The Marketing Ps: Place

Of the Marketing Ps: Place, Product, Promotion, Price, Physical Evidence, People, Process, Planet; the one that is the most misunderstood at first glance is Place.

Isn’t it just where my premises are?

Not necessarily! If you are a fish and chip takeaway then a part of it is where you are, but if you are a manufacturer or a service provider it is not necessarily where you are physically based.

So what is it?

But that is not the whole picture. The fish and chip takeaway may do home delivery, either directly or through services such as Just Eat. They may have a website that people can pre-order and then just go and collect, as well as people who just walk in through the door.

What marketers mean by Place is which route you are going to market through the maze of the whole. Which routes are you going to follow?

If you are a manufacturer, then you may sell direct to end consumers, but you may also sell through warehouses (such as Costco), distributors / wholesalers (such as Bookers for FMCG or an industry specific one such as Tech Data for IT), retailers (independents or chains), resellers, you may have an eBay store or a Fulfilled by Amazon offering. OR any combination of the above.

Very often businesses have multiple routes to market. Look at a business such as HP for a laptop: you can buy it from their online store directly, pick-up a laptop at Costco, go into Currys PC World and buy one, visit an independent IT store, look at eBuyers online and so on. Different clients will have their preferred option to purchase.

So, getting your Place right is about ensuring you have covered all the various routes to market effectively. That your various routes are keenly aligned (your chosen resellers / retailers use your chosen distributors for example), so that the supply chain is integrated. Sounds complicated doesn’t it, but having the right analysis at the start can help you enormously.

Many B2B companies look at the Market Access that their routes to market offer them.

What is Market Access?

It is the percentage of the total market that you are accessible to by your chosen routes. It is impossible when entering a new market, maybe an export market, to be 100% accessible as you start off. But by getting to know the resellers / retailers that when combined add up to your required Market Access, then which distributors / wholesalers do they use most frequently you can build up your target accounts.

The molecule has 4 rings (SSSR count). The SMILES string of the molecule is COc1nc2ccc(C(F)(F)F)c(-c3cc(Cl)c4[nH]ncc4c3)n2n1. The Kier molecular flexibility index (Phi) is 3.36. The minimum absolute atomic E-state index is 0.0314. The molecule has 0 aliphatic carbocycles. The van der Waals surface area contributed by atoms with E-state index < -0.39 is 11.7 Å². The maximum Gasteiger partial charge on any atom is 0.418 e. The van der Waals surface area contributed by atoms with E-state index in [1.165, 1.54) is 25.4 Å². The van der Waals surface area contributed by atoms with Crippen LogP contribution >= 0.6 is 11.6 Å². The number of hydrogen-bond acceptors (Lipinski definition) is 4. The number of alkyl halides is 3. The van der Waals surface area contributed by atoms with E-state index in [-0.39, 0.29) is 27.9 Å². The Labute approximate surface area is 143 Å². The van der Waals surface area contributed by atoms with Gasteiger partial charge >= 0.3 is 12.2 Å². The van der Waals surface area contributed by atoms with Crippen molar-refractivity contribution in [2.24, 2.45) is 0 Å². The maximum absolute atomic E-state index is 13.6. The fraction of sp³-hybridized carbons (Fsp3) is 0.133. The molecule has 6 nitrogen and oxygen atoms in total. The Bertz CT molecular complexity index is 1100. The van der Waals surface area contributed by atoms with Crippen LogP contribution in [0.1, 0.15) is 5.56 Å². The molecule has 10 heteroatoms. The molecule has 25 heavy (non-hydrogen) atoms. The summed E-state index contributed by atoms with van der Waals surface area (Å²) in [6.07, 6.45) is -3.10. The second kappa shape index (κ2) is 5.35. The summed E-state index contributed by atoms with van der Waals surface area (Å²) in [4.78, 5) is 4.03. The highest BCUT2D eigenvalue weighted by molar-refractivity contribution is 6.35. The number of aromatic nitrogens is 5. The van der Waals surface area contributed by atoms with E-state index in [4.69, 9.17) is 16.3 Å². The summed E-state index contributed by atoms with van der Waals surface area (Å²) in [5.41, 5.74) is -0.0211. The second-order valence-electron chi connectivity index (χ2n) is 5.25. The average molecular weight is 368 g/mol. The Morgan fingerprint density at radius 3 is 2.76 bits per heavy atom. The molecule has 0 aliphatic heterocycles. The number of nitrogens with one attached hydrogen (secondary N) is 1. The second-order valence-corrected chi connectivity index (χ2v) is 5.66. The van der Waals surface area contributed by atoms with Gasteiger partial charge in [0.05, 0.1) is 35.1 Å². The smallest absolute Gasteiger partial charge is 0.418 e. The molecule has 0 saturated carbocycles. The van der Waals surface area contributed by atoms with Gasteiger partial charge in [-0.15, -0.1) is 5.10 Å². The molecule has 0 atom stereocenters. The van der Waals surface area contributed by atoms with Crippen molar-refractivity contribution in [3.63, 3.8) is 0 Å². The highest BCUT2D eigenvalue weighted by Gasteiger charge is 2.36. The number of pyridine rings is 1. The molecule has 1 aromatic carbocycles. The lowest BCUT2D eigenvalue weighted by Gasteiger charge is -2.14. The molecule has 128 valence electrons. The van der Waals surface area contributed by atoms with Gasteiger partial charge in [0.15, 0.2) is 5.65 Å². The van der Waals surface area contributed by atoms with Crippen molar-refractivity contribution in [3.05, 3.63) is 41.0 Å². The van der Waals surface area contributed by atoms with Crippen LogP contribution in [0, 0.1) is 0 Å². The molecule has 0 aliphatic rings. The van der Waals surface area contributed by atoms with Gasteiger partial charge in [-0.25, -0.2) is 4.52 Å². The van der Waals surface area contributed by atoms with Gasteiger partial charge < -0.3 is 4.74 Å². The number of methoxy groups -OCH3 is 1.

Not all of them will want to list you, but by knowing the largest players you know where to focus your attention. There is much truth in the adage that 80% of your business comes from your top 20% channel partners. So your time should be spent accordingly. The 80% of channel partners that make up the 20% of your sales are also valuable, but instead of servicing them via key account managers, a partner portal and regular newsletter may be the way to go.

If you are launching a new brand of cycle helmet, then to get the volume then you would of course look at Halfords, Evans (now owned by Sports Direct) and Decathlon with their key account managers; but at the same time the thousand or so independent cycle stores who may be considered by their clients to be trusted advisors would also be valuable. The 20% large chains will insist on larger margins, they give economies of scale in production, but the profit may well come from the 80% of your channel who only sell 20% of your product.

Often in the IT sector, the 80% of the channel members are the ones that have better and deeper relationships with their clients. When it comes to joint marketing, they are more able to help grow the market with you by introducing your products and services to their clients. Many of the larger resellers are about taking the sales from awareness that you have generated.

One IT company we have come across had as their largest reseller Amazon, but Amazon did nothing to promote the products they just swept up the sale revenue. Instead of the normal 80/20 split they had 96% of their revenue from less than 20% of their channel accounts as Amazon was such a large proportion, and it was not by a FBA route either.

You should never be too reliant on a single route to market. Look at it from the other way around too, Debenhams was so reliant on Arcadia franchises in stores to help pay the rent and overheads, that when Arcadia failed then they also failed. If you sell through only one route and that route fails that will have a large, possibly fatal, impact on your business too depending on how quickly you can react.

Place is much misunderstood in the marketing mix, but it is absolutely key to get right for your success.

If you need any help in defining your routes to market then please feel free to reach out to us and we will help you.

 

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